In October I was lucky to be able to travel back to Japan for work. I lived there for 3 years many, many years ago. The experience affected me in many ways, but it had significant impact on my cooking and eating.
For one, although I’d always like to cook, I was really cooking in Japan. I was responsible for all of my own meals and many of my favorite convenience foods were not available. I asked my parents to send me a basic cookbook and I used it to teach myself how to make some basics that I would crave now and then. I had a rare, small oven in a country where at that time it was not at all common. My most basic “banana bread” became sophisticated “banana cake” for my friends who had to mostly buy their desserts at pastry shops.
Secondly, one of the families I got to know well invited me to start meeting monthly to exchange cooking ideas and techniques. I had to up my game to be able to teach someone else how to make “American” food and I learned a lot about Japanese cooking. Another family often invited me to eat with them so I got to experience new dishes and then the father of the family helped me learn how to make fresh udon noodles. I got a lot of street cred, once back in the U.S., showing international students how to make fresh udon…
My neighbor also cooked a lot so I got to observe her ideas. She was also game to try new things, so in knowing me, she became a fan of unusual vegetables like zucchini and sweet peppers and she mastered several yummy pasta dishes I still make now and again out of nostalgia. At her table, I developed deep friendships that feel like family and ate some of the most incredible food.
Japan also cured me of the need to always have everything super hot at the table. Many times dishes are served after they’ve cooled for a while or even at room temperature. Sure, there’s hot food in Japan, but after a while, I realized nobody is super obsessed about it. Things can be prepared in advance. And sit around a bit. And still be delicious and awesome.
I also ate real rice. We were not rice eaters since my dad doesn’t like it and the closest I came to it was instant rice. I was exposed to lovely rice in my daily school lunches and in restaurants and with my friends. I began to experiment with my rice cooker and now I can make very good sticky rice. I pushed the envelope for myself and my friends by experimenting with “orange rice” (mostly butter and orange juice) in my rice cooker, but we all agreed the plain stuff was the best. I didn’t need the soy sauce drizzle that I might have wanted back at home. I love it plain. I craved it. Still do.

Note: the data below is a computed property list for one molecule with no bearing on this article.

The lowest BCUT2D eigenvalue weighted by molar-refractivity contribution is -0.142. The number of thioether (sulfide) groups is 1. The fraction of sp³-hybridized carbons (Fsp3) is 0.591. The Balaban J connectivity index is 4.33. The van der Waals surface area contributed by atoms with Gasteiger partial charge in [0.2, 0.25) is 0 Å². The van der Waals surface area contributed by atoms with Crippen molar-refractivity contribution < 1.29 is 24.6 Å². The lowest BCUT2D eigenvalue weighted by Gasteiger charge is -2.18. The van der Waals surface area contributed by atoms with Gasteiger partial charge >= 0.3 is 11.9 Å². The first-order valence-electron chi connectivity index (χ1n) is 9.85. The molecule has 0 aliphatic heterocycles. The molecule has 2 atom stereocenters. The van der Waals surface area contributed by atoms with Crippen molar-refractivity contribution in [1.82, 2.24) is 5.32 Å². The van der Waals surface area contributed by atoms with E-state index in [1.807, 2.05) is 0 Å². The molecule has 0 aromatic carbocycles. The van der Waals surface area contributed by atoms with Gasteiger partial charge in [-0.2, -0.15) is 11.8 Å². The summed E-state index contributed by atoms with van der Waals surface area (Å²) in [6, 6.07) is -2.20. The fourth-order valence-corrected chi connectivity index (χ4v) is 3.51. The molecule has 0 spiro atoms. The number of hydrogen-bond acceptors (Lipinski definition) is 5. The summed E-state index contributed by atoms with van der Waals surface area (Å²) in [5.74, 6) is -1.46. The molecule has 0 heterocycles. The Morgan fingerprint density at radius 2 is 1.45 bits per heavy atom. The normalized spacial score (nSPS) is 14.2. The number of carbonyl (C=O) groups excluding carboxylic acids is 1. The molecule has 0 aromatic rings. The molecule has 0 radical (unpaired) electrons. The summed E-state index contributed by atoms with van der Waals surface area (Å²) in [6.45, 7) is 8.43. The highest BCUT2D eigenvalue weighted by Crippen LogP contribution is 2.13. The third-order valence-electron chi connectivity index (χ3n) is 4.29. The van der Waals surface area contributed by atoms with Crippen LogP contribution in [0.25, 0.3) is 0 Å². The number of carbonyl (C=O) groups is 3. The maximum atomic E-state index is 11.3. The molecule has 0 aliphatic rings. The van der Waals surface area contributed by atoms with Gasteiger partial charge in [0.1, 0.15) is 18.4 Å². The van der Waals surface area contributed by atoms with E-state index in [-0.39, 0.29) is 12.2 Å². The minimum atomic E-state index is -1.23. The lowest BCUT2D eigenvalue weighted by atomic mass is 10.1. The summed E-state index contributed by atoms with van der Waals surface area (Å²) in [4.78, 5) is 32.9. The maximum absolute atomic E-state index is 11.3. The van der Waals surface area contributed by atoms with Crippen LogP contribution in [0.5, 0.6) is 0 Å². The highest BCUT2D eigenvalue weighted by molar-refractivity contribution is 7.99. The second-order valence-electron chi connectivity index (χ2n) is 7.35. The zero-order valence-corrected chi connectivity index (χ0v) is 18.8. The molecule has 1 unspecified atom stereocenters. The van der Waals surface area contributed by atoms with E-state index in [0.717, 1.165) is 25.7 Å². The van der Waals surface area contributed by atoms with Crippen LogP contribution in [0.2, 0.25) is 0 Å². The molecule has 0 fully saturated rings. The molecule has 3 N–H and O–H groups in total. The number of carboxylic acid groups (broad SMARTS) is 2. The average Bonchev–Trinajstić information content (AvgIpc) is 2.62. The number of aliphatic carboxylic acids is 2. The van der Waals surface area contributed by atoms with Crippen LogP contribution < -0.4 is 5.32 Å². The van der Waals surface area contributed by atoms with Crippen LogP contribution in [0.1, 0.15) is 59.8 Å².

I also got over eating vegetables slathered in butter, cheese, or dressing. Japan gave me plain, clean vegetable flavors. Not always, but often. I learned to appreciate different flavor profiles where citrus or soy might feature more prominently than oil or other fat. I stopped needing butter in order to eat corn on the cob. I hardly put cheese on anything — partly because it wasn’t so available where I lived and partly because I didn’t seem to need it any longer to enjoy broccoli or cauliflower. Things just got simpler.
I am sure my ever evolving veggie obsession and appreciation for local things was spurred a little by my experiences as an eater and as a home cook in Japan. In this way, it was fun to go back and experience some great and not-so-great food again in Japan. I wasn’t able to eat all of the foods I craved, but we ate well. I realized again that every culture has its “fast food” that isn’t exactly home cooking but that even when eating fast, you can still eat pretty well in Japan.
Best, however, was a dish I loved from my “long ago life” that my friend Atsuko made for me this time: nabe. It’s such an easy concept. You put whatever meat and vegetables you want into a pot and boil them until they are cooked. You then put the whole pot in the center of the table. People then ladle out small amounts into small personal bowls. Some eat it “as is” and some use dipping sauces to add just a little flavor to the mixture. I like ponzu which is a sauce made with soy, probably a bit of fish broth, and a citrus called yuzu which is a very unusual citrus (maybe a mix of lemon, lime, and orange but the smell and taste is super unique). It adds just a little bit of flavor the lovely combination of things like chicken, cabbage, and the most delicious tofu! Our U.S. tofu cannot compare!!
It wouldn’t be totally accurate to say we ate our way through Japan. That said, boy did we eat!